The Canadian government has partnered with various representatives from the tourism and ski industries to agree on a way to move forward this year and open ski resorts. Similar to the European traffic light system, the Canadians are applying different rules based on whether zones are found in either red, orange or green areas.
The rules on the slopes
Everything needed is being done to make sure the ski resorts open this year. So, there are some general rules that will apply, regardless of whatever zone you are in.
While skiers are on the mountain, they must adhere to the 2-meter social distancing rule at all times. Not only that but they must wear a mask or face covering on the mountain. Neck warmers and balaclavas are being accepted as suitable. The mask is also required while lining up, riding ski lifts, and while warming up if indoors. The rules are only exempt for toddlers under the age of 3.
Red zone rules
Different rules will exist for skiers based on the status of the area they are in, with the red zones observing the strictest ones. While in a red zone, skiers are being asked to have and use their own equipment. Changing areas will not be available either. As a result, users are being asked to change into their gear in their cars. Carpooling, a method frequently used to share the burden of reaching the slopes is also being prohibited.
Travelling to another mountain from a red zone although it is not prohibited, it is not encouraged. Skiers in the red zones are also being asked to not go to restaurants or visit shops during their visits. Importantly for newer skiers, ski resorts and ski or snowboard instructors in those areas, many ski schools will not be opening.
Mont Saint-Bruno ski resort owner Michel Couture is appealing for at least the availability of private lessons, declaring “We have 32,000 students each year in our ski school. I hope that the government will relax its measures…”
Orange and green zone rules
The biggest differences in these areas are that access to equipment rental stores, as well as shops and ski schools will be available to all. However, safety measures will be in place, with all rental equipment being sanitized and cleaned after each day. In restaurants tables will be spaced adequately to allow for social distancing, and in shops capacity will be restricted. It is vital that visitors stick to the rules of each centre to make sure that ski resorts remain open.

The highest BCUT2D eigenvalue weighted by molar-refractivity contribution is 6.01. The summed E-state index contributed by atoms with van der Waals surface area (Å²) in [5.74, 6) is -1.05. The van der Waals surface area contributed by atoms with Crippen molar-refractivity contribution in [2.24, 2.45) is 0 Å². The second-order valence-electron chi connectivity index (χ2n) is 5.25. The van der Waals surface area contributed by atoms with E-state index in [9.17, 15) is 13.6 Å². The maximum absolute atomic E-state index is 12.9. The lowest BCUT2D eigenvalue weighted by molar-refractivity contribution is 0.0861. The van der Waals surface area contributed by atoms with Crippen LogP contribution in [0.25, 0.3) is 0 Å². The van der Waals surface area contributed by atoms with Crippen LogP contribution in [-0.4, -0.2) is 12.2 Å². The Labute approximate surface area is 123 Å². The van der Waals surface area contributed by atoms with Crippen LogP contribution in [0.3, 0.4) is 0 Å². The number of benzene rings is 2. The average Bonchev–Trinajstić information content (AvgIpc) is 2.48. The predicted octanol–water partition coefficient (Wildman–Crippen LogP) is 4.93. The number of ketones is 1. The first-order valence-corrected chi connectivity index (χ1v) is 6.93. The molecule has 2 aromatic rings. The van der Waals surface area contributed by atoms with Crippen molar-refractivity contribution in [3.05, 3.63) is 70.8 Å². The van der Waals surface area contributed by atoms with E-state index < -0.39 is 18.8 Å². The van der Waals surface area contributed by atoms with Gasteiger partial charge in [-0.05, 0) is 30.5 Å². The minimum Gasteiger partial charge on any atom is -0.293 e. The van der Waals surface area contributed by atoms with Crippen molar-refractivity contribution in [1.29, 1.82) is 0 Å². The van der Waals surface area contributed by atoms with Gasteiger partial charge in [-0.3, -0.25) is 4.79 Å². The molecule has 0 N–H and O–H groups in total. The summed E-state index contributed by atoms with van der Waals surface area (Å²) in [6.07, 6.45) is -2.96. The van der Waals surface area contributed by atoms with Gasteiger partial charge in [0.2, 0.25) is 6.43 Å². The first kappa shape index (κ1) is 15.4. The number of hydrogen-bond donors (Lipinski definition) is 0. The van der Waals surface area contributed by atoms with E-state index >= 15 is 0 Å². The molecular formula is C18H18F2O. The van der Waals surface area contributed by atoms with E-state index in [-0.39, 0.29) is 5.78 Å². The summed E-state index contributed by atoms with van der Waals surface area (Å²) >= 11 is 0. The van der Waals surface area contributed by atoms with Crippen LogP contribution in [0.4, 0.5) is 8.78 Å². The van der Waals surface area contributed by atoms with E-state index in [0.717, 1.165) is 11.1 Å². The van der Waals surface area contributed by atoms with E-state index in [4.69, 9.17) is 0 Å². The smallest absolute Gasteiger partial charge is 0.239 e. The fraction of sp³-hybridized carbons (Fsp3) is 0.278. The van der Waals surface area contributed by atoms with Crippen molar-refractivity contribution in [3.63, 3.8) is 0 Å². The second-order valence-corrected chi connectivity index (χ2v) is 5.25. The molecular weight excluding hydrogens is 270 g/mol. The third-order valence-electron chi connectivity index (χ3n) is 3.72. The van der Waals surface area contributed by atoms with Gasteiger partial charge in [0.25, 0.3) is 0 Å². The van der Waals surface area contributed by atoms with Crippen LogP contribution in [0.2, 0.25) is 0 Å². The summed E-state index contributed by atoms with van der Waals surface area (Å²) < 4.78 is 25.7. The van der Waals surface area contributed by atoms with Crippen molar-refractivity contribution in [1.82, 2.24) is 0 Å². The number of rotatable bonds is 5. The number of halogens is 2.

Gondolas and ski lifts
The rules on the usage of gondolas and lifts does however seem to vary from resort to resort. Many resorts are giving the choice to clients whether or not they prefer and feel safer to use the lifts alone or in groups. If they do not mind, the full capacity of chairlifts and gondolas is being availed of, albeit with the strict use of face masks.
Plan ahead of time:
The ski centers are being asked to keep a record of all visitors. As a consequence, guests are being asked to always plan ahead, checking out the situation online of each ski resort that’s open before going and booking services in advance. Seasonal ski passes are being encouraged by most resorts.
The measures being implemented have been welcomed across the board from skiers, snowboarders and ski resorts alike. Charles Désourdy, president of Bromont ski resort, has said “it’s a relief”, continuing “it takes big pressure off to know we can open the business this winter.”
The Canadian Ski Council estimates that the total revenue generated by the ski areas amounts to around $1.4 billion dollars. This figure does not include the peripheral business’s income generated by tourism in these areas. The measures taken by the Canadian government will hopefully ensure the survival of the many enterprises associated with ski resorts while guaranteeing the safety of all users.